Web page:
Decreasing commercial success after Dare and songs still firmly rooted in the early ‘80s saw The Human League dropped by their last, largely-ignored album, Romantic?
Now with a new deal, Octopus is Oakey and Co attemptingto update their early electro pop sound. Ironically, since Martyn Ware and Ian Craig-Marsh were in the original League line-up. First track and former single “Tell Me When” sounds like eerily like Heaven 17. Equally poppy but much more memorable are potential future singles “Cruel Yong Lover” and the Xmas-tinged “One Man In My Heart”.
Tracks such as “These Are The Days” and “House Full Of Nothing”, however, can’t quite shake the aura of cheap TV sci fi series that so dates the Human League’s trademark synth-sound. Moreover, when the band do take their technology into the ‘90s, on “John Cleese; Is He Funny?”, for example, they simply fall into the already-overflowing, post-House pool of electronica. Ultimately, Octopus works best as a tongue-in-cheek take on frilly shirts and hair gel. Here’s hoping The Human League have finally found a sense of humour.
Februaury 1995 new
First, they refused to promote their first post-Dare! album, Hysteria with the result that the band's profile dropped and sales suffered. Then they had to throw away all the demos for their fifth album, which was to have been produced by Colin Thurston (who also produced their first, way back in 1978). The finally ignominy was inflicted on them by the production team of Jimmy Jam and Terry Lewis, who laid down the law during the recording of Crash and produced an album that sounded rather a lot like Janet Jackson and not very much like The Human League This had the interesting side effects of killing the band's career stone dead and setting up friction between League leader Phil Oakey (who has publicly disowned Crash) and the group's label, Virgin (who dictated the use of Jam and Lewis).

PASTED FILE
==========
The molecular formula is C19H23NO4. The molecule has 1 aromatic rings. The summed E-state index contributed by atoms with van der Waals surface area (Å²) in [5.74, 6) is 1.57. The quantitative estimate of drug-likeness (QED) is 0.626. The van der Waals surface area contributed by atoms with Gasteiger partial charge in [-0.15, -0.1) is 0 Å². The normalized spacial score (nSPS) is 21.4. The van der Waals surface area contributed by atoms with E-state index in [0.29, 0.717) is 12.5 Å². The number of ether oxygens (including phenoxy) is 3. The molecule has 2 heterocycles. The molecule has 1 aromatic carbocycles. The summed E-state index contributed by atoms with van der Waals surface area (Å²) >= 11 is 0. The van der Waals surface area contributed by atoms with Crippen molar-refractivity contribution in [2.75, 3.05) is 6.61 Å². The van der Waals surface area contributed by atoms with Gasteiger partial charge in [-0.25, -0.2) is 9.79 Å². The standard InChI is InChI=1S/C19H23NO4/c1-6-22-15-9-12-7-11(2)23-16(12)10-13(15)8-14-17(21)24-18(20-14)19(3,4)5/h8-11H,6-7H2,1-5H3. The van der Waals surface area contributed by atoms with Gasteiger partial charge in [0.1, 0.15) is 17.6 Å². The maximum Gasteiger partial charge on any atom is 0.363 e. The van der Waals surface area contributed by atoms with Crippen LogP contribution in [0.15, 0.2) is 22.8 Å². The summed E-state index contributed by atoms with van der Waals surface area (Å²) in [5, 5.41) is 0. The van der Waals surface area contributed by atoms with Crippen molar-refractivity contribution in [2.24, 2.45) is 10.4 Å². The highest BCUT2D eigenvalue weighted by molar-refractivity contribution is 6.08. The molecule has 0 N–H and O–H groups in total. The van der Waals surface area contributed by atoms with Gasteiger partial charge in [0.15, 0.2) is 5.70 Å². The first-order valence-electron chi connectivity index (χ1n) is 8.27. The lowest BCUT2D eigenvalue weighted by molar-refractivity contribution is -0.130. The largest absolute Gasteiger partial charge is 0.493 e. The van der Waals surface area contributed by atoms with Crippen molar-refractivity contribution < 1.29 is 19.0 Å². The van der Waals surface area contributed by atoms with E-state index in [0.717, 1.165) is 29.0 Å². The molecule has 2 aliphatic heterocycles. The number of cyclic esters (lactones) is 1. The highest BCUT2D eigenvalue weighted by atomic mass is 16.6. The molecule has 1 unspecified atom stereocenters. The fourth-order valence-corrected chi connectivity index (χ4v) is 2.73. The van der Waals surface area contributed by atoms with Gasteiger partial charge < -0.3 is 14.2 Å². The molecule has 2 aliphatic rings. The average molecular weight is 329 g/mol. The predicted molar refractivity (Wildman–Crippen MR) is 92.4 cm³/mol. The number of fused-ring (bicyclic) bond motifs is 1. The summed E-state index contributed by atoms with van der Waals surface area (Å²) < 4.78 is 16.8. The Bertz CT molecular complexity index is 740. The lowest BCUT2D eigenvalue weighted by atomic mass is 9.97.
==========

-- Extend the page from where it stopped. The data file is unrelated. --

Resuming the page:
Despite the unmitigated musical catastrophe that was Crash, 1988's Greatest Hits collection did well, containing as it did the cream of the band's 80s material. This was followed in 1990 by Romantic?, their final album for Virgin. This disc saw them struggling to recapture past glories and unsure as to whether they should try to sound like they did back in 1982 or update their sound for the nineties. They tried a bit of both with only limited success, and after Romantic? shot into bargain bins with record speed, Virgin and The Human League parted company.